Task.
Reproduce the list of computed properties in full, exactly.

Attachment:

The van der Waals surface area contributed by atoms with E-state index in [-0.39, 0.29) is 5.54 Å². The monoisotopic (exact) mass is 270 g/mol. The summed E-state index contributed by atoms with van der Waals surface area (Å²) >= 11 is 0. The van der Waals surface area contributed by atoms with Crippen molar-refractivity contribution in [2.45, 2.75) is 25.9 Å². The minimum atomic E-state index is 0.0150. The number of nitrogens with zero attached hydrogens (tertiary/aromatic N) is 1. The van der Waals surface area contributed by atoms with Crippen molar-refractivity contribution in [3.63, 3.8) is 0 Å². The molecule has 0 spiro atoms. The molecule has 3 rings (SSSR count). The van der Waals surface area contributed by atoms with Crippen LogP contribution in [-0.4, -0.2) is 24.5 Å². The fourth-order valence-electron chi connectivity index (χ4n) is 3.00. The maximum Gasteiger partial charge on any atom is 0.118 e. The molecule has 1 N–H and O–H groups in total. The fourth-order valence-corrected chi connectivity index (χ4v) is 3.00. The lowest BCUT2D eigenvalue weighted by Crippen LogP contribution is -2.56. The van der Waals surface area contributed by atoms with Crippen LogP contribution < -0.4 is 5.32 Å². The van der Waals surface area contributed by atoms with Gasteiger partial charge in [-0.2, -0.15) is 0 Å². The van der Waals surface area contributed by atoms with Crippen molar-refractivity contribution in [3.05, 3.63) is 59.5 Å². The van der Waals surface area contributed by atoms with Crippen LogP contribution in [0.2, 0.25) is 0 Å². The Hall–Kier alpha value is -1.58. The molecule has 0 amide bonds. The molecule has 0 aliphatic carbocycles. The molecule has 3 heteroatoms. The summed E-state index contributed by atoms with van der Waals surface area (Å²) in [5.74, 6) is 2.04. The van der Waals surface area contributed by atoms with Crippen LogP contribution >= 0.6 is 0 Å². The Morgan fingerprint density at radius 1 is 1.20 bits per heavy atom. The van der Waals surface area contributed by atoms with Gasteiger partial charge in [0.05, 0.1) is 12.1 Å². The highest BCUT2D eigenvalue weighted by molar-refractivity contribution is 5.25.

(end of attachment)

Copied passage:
The van der Waals surface area contributed by atoms with E-state index in [-0.39, 0.29) is 5.54 Å². The monoisotopic (exact) mass is 270 g/mol. The summed E-state index contributed by atoms with van der Waals surface area (Å²) >= 11 is 0. The van der Waals surface area contributed by atoms with Crippen molar-refractivity contribution in [2.45, 2.75) is 25.9 Å². The minimum atomic E-state index is 0.0150. The number of nitrogens with zero attached hydrogens (tertiary/aromatic N) is 1. The van der Waals surface area contributed by atoms with Crippen molar-refractivity contribution in [3.63, 3.8) is 0 Å². The molecule has 0 spiro atoms. The molecule has 3 rings (SSSR count). The van der Waals surface area contributed by atoms with Crippen LogP contribution in [-0.4, -0.2) is 24.5 Å². The fourth-order valence-electron chi connectivity index (χ4n) is 3.00. The maximum Gasteiger partial charge on any atom is 0.118 e. The molecule has 1 N–H and O–H groups in total. The fourth-order valence-corrected chi connectivity index (χ4v) is 3.00. The lowest BCUT2D eigenvalue weighted by Crippen LogP contribution is -2.56. The van der Waals surface area contributed by atoms with Crippen LogP contribution < -0.4 is 5.32 Å². The van der Waals surface area contributed by atoms with Gasteiger partial charge in [-0.2, -0.15) is 0 Å². The van der Waals surface area contributed by atoms with Crippen molar-refractivity contribution in [3.05, 3.63) is 59.5 Å². The van der Waals surface area contributed by atoms with Crippen LogP contribution in [0.2, 0.25) is 0 Å². The Hall–Kier alpha value is -1.58. The molecule has 0 amide bonds. The molecule has 0 aliphatic carbocycles. The molecule has 3 heteroatoms. The summed E-state index contributed by atoms with van der Waals surface area (Å²) in [5.74, 6) is 2.04. The van der Waals surface area contributed by atoms with Crippen LogP contribution >= 0.6 is 0 Å². The Morgan fingerprint density at radius 1 is 1.20 bits per heavy atom. The van der Waals surface area contributed by atoms with Gasteiger partial charge in [0.05, 0.1) is 12.1 Å². The highest BCUT2D eigenvalue weighted by molar-refractivity contribution is 5.25.